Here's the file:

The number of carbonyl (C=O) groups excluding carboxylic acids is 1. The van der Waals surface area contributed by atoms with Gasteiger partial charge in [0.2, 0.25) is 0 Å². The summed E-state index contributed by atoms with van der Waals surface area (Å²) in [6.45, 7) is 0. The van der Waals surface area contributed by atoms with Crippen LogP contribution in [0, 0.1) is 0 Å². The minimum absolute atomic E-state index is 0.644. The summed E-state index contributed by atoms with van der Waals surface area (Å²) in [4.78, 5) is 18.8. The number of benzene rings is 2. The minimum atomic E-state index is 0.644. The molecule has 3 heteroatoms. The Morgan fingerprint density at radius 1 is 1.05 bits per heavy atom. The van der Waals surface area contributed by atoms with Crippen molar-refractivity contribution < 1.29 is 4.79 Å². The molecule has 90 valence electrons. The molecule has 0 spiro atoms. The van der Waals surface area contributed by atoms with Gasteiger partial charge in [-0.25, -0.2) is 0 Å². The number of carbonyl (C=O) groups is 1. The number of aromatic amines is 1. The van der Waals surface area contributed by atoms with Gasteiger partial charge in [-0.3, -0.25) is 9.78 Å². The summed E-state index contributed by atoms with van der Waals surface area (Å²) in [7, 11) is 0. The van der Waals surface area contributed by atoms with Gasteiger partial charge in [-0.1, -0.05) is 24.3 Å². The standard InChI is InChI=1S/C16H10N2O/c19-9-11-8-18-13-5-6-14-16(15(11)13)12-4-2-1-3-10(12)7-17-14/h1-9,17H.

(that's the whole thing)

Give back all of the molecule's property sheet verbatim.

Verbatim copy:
The number of carbonyl (C=O) groups excluding carboxylic acids is 1. The van der Waals surface area contributed by atoms with Gasteiger partial charge in [0.2, 0.25) is 0 Å². The summed E-state index contributed by atoms with van der Waals surface area (Å²) in [6.45, 7) is 0. The van der Waals surface area contributed by atoms with Crippen LogP contribution in [0, 0.1) is 0 Å². The minimum absolute atomic E-state index is 0.644. The summed E-state index contributed by atoms with van der Waals surface area (Å²) in [4.78, 5) is 18.8. The number of benzene rings is 2. The minimum atomic E-state index is 0.644. The molecule has 3 heteroatoms. The Morgan fingerprint density at radius 1 is 1.05 bits per heavy atom. The van der Waals surface area contributed by atoms with Crippen molar-refractivity contribution < 1.29 is 4.79 Å². The molecule has 90 valence electrons. The molecule has 0 spiro atoms. The van der Waals surface area contributed by atoms with Gasteiger partial charge in [-0.25, -0.2) is 0 Å². The number of carbonyl (C=O) groups is 1. The number of aromatic amines is 1. The van der Waals surface area contributed by atoms with Gasteiger partial charge in [-0.3, -0.25) is 9.78 Å². The summed E-state index contributed by atoms with van der Waals surface area (Å²) in [7, 11) is 0. The van der Waals surface area contributed by atoms with Gasteiger partial charge in [-0.1, -0.05) is 24.3 Å². The standard InChI is InChI=1S/C16H10N2O/c19-9-11-8-18-13-5-6-14-16(15(11)13)12-4-2-1-3-10(12)7-17-14/h1-9,17H.